By Sylvia Hebron
An estimated 54,000 Sierra Leoneans are living with HIV; 29,000 are women and 5,000 are children. According to the 2013, SLDHS, prevalence rate for men was 1.3% while that for women was 1.7%.
HIV/AIDS prevalence among pregnant women attending antenatal clinics declined progressively, the study says.
From 4.4% in 2007 to 3.5% in 2008 to 3.2% in 2010 respectively; but 3.2% is still twice higher than the national prevalence of 1.5%.
World AIDS Day was the first ever global health day, held for the first time in 1988. Globally there are an estimated 34 million people who have the virus. Despite the virus only being identified in 1984, more than 35 million people have died of HIV or AIDS, making it one of the most destructive pandemics in history.
Today, scientific advances have been made in HIV treatment, there are laws to protect people living with HIV and we understand so much more about the condition and stigma and discrimination remain a reality for many people living with the condition. It is an important because it reminds the public and Government that HIV has not gone away – there is still a vital need to raise money, increase awareness, fight prejudice and improve education
The impact of HIV-related stigma is shattering on an individual. Research by the International Centre for Research on Women found a long list of potential consequences, ranging from loss of income and livelihood through to employment discrimination and feelings of worthlessness. Internalized stigma has an equally damaging effect on the mental wellbeing of people living with HIV, while continuing to build the wall of shame and silence surrounding the virus.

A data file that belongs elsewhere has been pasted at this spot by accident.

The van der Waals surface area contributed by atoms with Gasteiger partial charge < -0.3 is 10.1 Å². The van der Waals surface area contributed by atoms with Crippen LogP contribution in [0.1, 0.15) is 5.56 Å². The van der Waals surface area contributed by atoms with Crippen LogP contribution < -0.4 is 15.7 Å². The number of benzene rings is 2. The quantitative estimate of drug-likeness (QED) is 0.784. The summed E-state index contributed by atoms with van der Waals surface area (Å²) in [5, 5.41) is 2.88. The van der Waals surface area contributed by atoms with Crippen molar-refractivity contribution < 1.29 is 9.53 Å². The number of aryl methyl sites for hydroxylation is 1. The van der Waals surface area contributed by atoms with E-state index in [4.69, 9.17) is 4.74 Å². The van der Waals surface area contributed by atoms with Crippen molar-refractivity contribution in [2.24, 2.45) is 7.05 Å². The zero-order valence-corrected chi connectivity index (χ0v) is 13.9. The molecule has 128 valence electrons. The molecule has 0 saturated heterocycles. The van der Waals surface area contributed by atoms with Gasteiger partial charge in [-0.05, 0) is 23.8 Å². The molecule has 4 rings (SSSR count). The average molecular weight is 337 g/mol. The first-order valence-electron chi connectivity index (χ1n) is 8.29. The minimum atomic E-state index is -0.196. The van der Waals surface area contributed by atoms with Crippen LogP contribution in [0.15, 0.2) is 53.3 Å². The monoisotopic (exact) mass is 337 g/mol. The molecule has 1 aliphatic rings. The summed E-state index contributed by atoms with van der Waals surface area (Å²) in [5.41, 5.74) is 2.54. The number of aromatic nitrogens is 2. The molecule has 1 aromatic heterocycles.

According to the World Health Organization (WHO), fear of stigma is the main reason why people are reluctant to get tested, disclose their HIV status and take antiretroviral drugs. Another study found that participants who reported high levels of stigma were more than four times likely to report poor care which contributes to the epidemic. Despite the virus only being identified in 1984, more than 35m people have died of HIV or Aids, making it one of the most destructive and deadly pandemics in global history. Stigma can discourage people from being tested, which can mean more people are diagnosed late.
The First Lady of Sierra Leone, Madam Sia Nyama Koroma launched a national campaign to prevent new HIV infections among children called “Bon Pikin Wae nor Get HIV” (Give Birth to Life without HIV).
The new initiative was developed by the First Lady’s Office in collaboration with UNAIDS, Network of Women Living with HIV (Voice of Women), the National AIDS Control Programme and the National AIDS Secretariat.
The campaign, led by the network of women living with HIV aims to raise awareness about HIV prevention among women of reproductive age, in order to accelerate the uptake of HIV/AIDS services to prevent new HIV infections among children.